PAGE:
Switchbacks for 8 straight miles at 30+? No thanks, I'll keep my tires pumped!

    0000bikegina.JPG
     
  9. BrianNystrom

    BrianNystrom Member

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    If anything, wider tires should feel more secure, so something's not right here. How much did you drop the pressure? At your weight, with 25mm tires, you'll probably need to run 90 psi front and 100 rear, perhaps more. The difference in volume between 23 and 25mm tires is pretty small, so the change in pressure shouldn't be large either, perhaps on the order of 10 psi as a starting point. If you spend some time tweaking the tire pressure to suit yourself, you should find that the wider rubber is both more comfortable and more secure.

    It's also important to compare similar tires. The soft feels of the MTB tires is largely due to tread squirm. If the road tires you compared had substantially different tread thickness or material, that might also explain some of what you felt.

    Another consideration is that more comfortable tire/pressure combinations eliminate a lot of road buzz, which can give the impression that the tires are soft when the actually aren't. Since you've been riding narrow tires at high pressure for a long time, this will be quite noticeable and it will take some time to get used to it. Once you do and you start reaping the rewards of increased comfort and improved traction, you'll be glad to you took the time to make the switch.

    What I did was gradually lower the tire pressure over the course of many rides. until I could really tell that they were too soft, then bump it back up until they were firm enough to feel solid. It gave me time to get used to the new feel and made it possible to tell when I truly reached the lower limit.
     
    #9 BrianNystrom, Dec 6, 2018
    Last edited: Dec 6, 2018
  10. dabac

    dabac Well-Known Member

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    You’re missing a point here: Beanz says he ”feels” safer on firmer tires. There’s no point in arguing about how another person feels. That’s his truth, and we can’t experience it.
    All you can do is suggest that he tries something else with an open mind, and tries to figure out why he feels safer on the firmer tires.
    If Beanz come to the conclsion that he can’t tie his feeling to an actual handling improvement, then maybe he’ll change his opinion.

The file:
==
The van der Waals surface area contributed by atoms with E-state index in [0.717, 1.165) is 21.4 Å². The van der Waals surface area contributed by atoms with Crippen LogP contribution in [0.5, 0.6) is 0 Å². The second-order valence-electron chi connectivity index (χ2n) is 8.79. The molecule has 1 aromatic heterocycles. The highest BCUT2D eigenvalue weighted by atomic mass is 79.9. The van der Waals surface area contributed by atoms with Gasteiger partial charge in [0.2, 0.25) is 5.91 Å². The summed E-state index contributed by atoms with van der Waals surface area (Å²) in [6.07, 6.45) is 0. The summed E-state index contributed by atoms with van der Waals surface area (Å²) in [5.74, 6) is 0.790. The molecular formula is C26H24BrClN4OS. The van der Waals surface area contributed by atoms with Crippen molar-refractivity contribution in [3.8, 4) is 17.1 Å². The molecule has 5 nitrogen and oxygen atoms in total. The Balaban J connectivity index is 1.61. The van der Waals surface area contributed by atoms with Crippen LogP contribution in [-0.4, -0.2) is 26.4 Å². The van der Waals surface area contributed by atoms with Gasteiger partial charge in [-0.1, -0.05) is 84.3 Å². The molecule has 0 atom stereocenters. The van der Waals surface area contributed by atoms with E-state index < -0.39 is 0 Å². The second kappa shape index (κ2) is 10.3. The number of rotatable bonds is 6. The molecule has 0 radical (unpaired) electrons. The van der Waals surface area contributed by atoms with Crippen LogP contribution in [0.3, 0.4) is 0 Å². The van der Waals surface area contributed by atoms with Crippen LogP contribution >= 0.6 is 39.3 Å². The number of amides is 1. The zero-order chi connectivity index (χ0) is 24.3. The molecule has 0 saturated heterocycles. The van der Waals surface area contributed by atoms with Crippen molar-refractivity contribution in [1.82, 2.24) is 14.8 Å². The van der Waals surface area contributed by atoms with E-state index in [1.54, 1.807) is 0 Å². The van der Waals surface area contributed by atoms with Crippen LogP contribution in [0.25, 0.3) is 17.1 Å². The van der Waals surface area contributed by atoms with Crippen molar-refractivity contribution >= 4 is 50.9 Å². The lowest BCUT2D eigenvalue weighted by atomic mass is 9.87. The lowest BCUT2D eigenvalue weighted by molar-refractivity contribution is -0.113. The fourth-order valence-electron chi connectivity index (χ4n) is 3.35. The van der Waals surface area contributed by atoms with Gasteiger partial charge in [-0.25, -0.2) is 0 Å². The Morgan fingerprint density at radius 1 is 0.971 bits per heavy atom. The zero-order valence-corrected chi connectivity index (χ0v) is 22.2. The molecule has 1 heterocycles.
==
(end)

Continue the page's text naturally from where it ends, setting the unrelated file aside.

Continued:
I have a riding buddy who got started on narrow, high pressure sew-ups. Despite Strava, HRM and power meters telling him otherwise, he still feels faster on his old-school, bone-jarring ride.
    To him, that’s how race day should feel like, reality be damned.
     
  11. Mr. Beanz

    Mr. Beanz Well-Known Member

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    Thank you! :cool:
     
  12. BrianNystrom

    BrianNystrom Member

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    I fully understood what Mr. Beanz said and I've been there myself. What I was trying to point out is that the bike will feel different after you switch to wider tires and that it takes a little time for your perception of the ride to change. Whether he tries it again or not is entirely up to him and if he decides to stay with his older setup, that's fine if it's what make him happy. I'd just hate to see him miss out on a good thing simply by not giving it a sufficient trial.

    BTW, you can make wider tires as firm as you want; it's simply a matter of adjusting the air pressure. You'll still gain the advantages of decreased rolling resistance and better traction.
     
  13. cyclintom

    cyclintom Well-Known Member

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    Well, you're pretty heavy and you really have to get used to lower pressures in a tire. If it feels like a pinch flat then you certainly aren't high enough pressure. I'm 185 lbs and have run as low as 65 lbs and while hitting some potholes at the pressure did feel odd, but no flats. So I think that you have to learn what pressure you can run for your own weight.
     
  14. cyclintom

    cyclintom Well-Known Member

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    We can agree on that. Riding wider lower pressure tires definitely feels different but once you start being able to feel the difference with wider tires you can then tell the much harsher ride of the narrower high pressure tires. I started at a time when we all used 20 mm tires pumped up to some horrible pressure and if you hit a goats head they would literally explode. And you couldn't pump them up to that pressure on the road with a hand pump. Then changing over to 23's you could pump them up with these Silca frame pumps. Now using 25's or 28's they run at low enough pressures that you only have to pump them up a couple of times a week and that is riding them 150 miles a week.